Research for this article was funded by an ESRC Studentship Award (PTA 030 2004 00186). I would like to thank Haleh Afshar, Sylvia Chant and Kathy Baker for invaluable comments and encouragement, and the two anonymous reviewers for very helpful feedback.
Capitalizing on Women's Social Capital? Women-Targeted Microfinance in Bolivia
Version of Record online: 25 JUN 2010
© International Institute of Social Studies 2010
Development and Change
Volume 41, Issue 3, pages 495–515, May 2010
How to Cite
Maclean, K. (2010), Capitalizing on Women's Social Capital? Women-Targeted Microfinance in Bolivia. Development and Change, 41: 495–515. doi: 10.1111/j.1467-7660.2010.01649.x
- Issue online: 25 JUN 2010
- Version of Record online: 25 JUN 2010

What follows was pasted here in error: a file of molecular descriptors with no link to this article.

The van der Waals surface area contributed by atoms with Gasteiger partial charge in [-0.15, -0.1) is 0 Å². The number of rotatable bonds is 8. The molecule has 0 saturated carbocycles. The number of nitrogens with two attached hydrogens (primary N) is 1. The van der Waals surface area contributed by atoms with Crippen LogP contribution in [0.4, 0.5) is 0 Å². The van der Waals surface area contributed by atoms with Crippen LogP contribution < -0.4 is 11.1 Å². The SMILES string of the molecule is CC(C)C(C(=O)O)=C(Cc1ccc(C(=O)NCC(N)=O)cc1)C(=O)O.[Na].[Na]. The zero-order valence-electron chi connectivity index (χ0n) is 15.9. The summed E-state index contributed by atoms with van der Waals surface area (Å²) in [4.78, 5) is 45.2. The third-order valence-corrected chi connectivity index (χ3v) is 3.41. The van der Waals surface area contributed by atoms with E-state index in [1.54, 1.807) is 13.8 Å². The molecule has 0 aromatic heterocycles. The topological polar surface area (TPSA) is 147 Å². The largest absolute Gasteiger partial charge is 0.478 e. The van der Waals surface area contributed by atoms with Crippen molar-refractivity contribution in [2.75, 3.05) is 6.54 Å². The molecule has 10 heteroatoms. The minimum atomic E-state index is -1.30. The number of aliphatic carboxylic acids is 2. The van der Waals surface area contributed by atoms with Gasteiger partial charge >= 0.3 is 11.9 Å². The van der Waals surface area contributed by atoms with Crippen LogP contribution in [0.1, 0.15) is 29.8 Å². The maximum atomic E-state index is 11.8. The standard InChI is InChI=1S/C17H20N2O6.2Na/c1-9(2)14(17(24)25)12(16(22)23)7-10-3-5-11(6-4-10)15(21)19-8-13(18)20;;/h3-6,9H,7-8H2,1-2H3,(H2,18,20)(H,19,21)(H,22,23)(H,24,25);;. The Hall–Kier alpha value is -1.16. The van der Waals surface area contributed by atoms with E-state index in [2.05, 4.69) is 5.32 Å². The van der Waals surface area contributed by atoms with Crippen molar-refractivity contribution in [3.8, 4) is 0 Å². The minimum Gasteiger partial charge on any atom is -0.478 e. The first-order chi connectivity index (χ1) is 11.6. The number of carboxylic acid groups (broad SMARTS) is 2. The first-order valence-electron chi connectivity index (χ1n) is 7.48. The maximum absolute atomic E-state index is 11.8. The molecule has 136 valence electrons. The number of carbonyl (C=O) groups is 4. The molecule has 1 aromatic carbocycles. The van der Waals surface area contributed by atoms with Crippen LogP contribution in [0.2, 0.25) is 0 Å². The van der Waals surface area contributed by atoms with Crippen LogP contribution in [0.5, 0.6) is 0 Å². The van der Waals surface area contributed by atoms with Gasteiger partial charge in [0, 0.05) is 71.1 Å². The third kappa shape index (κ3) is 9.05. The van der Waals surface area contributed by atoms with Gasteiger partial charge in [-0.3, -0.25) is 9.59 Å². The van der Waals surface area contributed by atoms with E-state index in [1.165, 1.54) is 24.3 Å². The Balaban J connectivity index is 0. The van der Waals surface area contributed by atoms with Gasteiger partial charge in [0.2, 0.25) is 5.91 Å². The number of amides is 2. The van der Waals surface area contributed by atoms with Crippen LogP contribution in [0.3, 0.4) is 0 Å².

Both social capital and microfinance are central to mainstream development interventions, and both are predicated on the need to recognize the importance of social factors in development. Microfinance institutions mobilize social capital in the form of a group guarantee, and aim to support the development of sustainable financial institutions and income generation. Women are targeted in part because of the effectiveness of their social capital as collateral. However, although social capital is assumed to support development and income generation, the precise dynamics involved in this are rarely explored. This article examines the construction of social capital and its relationship to income generation, based on a long-term ethnographic study of village life in rural Bolivia and the microfinance institution operating there. The author examines the complexity and gendered contradictions implied in the way that social capital is generally viewed to support economic development. It is suggested that the way microfinance institutions use social capital to support sustainable financial institutions and income generation does not always reflect the way that women's networks support access to resources and ultimately, economic development.